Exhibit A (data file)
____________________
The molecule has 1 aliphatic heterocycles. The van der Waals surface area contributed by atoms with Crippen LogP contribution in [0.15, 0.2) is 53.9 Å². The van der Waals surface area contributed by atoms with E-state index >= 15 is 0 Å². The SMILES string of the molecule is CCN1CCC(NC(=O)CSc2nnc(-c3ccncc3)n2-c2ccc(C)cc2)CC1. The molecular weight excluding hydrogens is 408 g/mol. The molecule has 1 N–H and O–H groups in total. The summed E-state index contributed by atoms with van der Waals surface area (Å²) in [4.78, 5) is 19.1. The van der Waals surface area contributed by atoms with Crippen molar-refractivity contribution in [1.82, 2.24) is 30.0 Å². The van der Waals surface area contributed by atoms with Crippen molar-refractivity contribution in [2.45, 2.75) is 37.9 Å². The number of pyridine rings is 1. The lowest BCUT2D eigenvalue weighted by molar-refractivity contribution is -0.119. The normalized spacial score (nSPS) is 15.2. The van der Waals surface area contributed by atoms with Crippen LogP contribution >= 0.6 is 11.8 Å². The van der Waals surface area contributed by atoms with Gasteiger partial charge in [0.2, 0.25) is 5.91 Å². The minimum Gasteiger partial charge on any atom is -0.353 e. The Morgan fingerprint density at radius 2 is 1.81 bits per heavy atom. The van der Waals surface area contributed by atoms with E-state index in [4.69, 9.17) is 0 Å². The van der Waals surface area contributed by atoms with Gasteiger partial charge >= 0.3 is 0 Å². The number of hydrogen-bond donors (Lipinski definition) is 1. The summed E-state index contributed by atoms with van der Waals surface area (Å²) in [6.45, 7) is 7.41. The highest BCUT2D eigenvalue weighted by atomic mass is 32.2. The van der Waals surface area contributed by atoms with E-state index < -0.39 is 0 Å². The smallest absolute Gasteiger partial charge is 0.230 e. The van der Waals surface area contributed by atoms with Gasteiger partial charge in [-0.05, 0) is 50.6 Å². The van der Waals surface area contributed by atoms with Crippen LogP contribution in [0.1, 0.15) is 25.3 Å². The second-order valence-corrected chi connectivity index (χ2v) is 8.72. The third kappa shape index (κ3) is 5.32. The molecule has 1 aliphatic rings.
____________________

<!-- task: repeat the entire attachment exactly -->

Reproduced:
The molecule has 1 aliphatic heterocycles. The van der Waals surface area contributed by atoms with Crippen LogP contribution in [0.15, 0.2) is 53.9 Å². The van der Waals surface area contributed by atoms with E-state index >= 15 is 0 Å². The SMILES string of the molecule is CCN1CCC(NC(=O)CSc2nnc(-c3ccncc3)n2-c2ccc(C)cc2)CC1. The molecular weight excluding hydrogens is 408 g/mol. The molecule has 1 N–H and O–H groups in total. The summed E-state index contributed by atoms with van der Waals surface area (Å²) in [4.78, 5) is 19.1. The van der Waals surface area contributed by atoms with Crippen molar-refractivity contribution in [1.82, 2.24) is 30.0 Å². The van der Waals surface area contributed by atoms with Crippen molar-refractivity contribution in [2.45, 2.75) is 37.9 Å². The number of pyridine rings is 1. The lowest BCUT2D eigenvalue weighted by molar-refractivity contribution is -0.119. The normalized spacial score (nSPS) is 15.2. The van der Waals surface area contributed by atoms with Crippen LogP contribution >= 0.6 is 11.8 Å². The van der Waals surface area contributed by atoms with Gasteiger partial charge in [0.2, 0.25) is 5.91 Å². The minimum Gasteiger partial charge on any atom is -0.353 e. The Morgan fingerprint density at radius 2 is 1.81 bits per heavy atom. The van der Waals surface area contributed by atoms with E-state index in [4.69, 9.17) is 0 Å². The van der Waals surface area contributed by atoms with Gasteiger partial charge >= 0.3 is 0 Å². The number of hydrogen-bond donors (Lipinski definition) is 1. The summed E-state index contributed by atoms with van der Waals surface area (Å²) in [6.45, 7) is 7.41. The highest BCUT2D eigenvalue weighted by atomic mass is 32.2. The van der Waals surface area contributed by atoms with E-state index < -0.39 is 0 Å². The smallest absolute Gasteiger partial charge is 0.230 e. The van der Waals surface area contributed by atoms with Gasteiger partial charge in [-0.05, 0) is 50.6 Å². The van der Waals surface area contributed by atoms with Crippen LogP contribution in [0.1, 0.15) is 25.3 Å². The second-order valence-corrected chi connectivity index (χ2v) is 8.72. The third kappa shape index (κ3) is 5.32. The molecule has 1 aliphatic rings.